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The Wrap-Up: The Week in Food
Every week, we wrap up what food news has been going on in Washington.
• Breadline, the popular sandwich-and-salad lunch spot in downtown DC, was slapped with 19 health-code violations on Monday, which forced the place to close temporarily. The Washington City Paper’s Tim Carman secured a copy of the entire report, a startling piece of evidence that includes such problems as operating with a suspended license and a food slicer with “old food particles present.” The most offensive, though, is probably the health inspector’s discovery of “excessive live fruit fly activity throughout the establishment.” Eek. Carman also got a copy of Thursday’s inspection report, which shows that Breadline cleaned up its act quickly. The document has a list of “standard operating procedures” from the health department, including these two items: “Cold foods must be kept cold” and “Hot foods must be kept hot.”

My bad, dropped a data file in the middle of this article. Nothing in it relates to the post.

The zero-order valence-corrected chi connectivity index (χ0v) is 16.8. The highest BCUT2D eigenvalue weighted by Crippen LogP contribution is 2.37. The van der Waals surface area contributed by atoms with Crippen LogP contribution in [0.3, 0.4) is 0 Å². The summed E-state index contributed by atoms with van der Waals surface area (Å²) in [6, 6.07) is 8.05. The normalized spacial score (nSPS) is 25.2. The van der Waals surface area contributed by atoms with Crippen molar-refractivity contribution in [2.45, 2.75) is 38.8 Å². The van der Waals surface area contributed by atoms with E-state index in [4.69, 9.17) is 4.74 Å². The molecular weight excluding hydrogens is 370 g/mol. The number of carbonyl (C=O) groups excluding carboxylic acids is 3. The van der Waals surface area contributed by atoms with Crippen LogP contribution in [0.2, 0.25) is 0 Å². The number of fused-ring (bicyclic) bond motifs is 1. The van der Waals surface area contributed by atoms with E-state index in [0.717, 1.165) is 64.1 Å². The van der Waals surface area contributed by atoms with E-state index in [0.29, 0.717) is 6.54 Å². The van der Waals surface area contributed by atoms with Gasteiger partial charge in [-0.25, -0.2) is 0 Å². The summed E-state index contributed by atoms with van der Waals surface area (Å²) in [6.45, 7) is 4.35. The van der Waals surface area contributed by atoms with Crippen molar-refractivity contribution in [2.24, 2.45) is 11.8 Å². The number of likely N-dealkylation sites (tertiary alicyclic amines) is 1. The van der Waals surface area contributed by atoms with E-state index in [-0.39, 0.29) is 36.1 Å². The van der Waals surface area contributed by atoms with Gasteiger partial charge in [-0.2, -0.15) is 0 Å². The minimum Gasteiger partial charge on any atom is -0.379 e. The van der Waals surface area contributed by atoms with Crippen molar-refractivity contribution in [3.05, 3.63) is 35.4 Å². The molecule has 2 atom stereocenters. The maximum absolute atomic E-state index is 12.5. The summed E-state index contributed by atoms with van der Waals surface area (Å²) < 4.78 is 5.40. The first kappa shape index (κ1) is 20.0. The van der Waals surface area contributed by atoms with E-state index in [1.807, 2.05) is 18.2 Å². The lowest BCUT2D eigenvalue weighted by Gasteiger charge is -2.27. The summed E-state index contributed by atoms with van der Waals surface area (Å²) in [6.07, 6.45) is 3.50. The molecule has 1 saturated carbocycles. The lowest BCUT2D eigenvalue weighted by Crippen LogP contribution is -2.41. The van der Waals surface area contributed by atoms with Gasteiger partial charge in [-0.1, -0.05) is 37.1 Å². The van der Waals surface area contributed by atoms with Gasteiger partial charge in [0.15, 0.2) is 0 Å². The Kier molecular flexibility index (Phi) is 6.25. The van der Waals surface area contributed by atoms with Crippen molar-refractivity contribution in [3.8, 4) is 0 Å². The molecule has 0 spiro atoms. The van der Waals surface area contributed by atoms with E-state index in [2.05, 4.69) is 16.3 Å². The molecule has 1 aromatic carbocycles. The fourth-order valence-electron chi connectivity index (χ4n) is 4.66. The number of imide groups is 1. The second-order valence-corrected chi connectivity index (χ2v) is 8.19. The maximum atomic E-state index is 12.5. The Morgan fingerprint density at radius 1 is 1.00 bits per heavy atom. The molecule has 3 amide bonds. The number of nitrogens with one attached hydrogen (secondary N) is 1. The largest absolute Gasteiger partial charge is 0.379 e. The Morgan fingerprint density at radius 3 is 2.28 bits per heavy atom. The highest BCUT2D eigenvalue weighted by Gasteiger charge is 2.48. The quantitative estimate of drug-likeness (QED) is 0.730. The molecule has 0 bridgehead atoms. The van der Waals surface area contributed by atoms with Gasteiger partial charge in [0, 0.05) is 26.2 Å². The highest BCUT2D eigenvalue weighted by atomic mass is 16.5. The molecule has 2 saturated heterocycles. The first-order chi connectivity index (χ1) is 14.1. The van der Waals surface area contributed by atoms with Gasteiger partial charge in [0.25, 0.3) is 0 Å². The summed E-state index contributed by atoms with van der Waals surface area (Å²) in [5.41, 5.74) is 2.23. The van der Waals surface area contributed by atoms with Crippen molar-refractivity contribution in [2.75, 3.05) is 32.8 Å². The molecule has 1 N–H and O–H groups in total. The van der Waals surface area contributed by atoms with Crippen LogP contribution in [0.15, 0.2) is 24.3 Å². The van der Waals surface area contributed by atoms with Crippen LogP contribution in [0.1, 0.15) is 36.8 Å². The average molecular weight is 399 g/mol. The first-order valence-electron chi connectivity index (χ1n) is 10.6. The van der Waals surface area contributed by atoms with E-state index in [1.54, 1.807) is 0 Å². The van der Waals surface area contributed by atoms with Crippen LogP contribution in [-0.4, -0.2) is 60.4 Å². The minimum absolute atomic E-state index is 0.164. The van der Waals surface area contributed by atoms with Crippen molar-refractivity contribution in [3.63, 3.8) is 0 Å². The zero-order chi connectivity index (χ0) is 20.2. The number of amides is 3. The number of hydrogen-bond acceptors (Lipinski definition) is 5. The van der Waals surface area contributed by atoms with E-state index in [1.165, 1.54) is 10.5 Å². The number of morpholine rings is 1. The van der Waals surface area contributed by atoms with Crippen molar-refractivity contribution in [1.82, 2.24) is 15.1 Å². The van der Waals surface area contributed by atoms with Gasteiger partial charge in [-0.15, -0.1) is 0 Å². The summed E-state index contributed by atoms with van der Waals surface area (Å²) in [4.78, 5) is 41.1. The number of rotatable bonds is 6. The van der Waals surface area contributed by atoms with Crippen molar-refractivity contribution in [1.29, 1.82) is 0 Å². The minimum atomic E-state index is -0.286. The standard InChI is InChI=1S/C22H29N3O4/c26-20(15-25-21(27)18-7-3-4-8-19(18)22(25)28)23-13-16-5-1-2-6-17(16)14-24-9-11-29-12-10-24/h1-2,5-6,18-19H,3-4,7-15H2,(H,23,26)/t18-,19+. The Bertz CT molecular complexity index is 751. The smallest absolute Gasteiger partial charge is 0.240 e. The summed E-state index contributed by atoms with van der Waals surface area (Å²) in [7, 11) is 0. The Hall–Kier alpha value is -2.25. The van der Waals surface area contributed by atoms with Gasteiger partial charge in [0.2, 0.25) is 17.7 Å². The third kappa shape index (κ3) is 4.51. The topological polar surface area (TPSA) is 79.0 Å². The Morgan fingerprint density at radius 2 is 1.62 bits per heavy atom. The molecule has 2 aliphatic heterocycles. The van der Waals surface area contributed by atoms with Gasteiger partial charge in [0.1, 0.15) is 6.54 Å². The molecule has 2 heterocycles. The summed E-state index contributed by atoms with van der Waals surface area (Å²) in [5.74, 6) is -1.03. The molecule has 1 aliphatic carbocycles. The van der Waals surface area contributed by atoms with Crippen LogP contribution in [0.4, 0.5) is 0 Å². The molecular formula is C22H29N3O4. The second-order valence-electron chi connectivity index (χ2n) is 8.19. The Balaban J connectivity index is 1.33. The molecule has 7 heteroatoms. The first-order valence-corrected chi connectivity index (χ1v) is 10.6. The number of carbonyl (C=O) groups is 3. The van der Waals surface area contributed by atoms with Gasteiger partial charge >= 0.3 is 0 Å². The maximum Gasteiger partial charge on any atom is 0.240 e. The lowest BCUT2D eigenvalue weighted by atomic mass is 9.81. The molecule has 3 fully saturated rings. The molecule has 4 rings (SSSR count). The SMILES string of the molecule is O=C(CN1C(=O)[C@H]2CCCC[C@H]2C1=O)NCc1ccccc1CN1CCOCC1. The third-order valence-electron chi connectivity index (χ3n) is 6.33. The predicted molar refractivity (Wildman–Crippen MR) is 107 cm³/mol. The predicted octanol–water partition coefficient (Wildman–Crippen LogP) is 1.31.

• Ezra Klein, a regular economic-and-domestic-policy blogger for the Washington Post, announced on the Internet Food Association’s Web site, where he’s a contributor, that as of July 1 he’ll be penning a food-politics column for the newspaper’s food section. What’s the title of the biweekly column? Klein and Post Food section editor Joe Yonan are letting readers pitch ideas. We personally like one of the suggestions left on the Internet Food Association page: “Butter Than Ezra,” from commenter P-Funk.
• Want to be on TV? Over the next couple of months, frequent these restaurants: J. Paul’s, Old Glory, Georgia Brown’s, Paolo’s, Neyla, and Pik a Pita. They’re all part of Capital Restaurant Concepts, a group that yesterday announced it signed a deal with MTV for the cast of the Real World: DC to eat at their businesses. If you catch a glimpse of cameras rolling, let us know—we’ll put it on our Real World DC Watch map.
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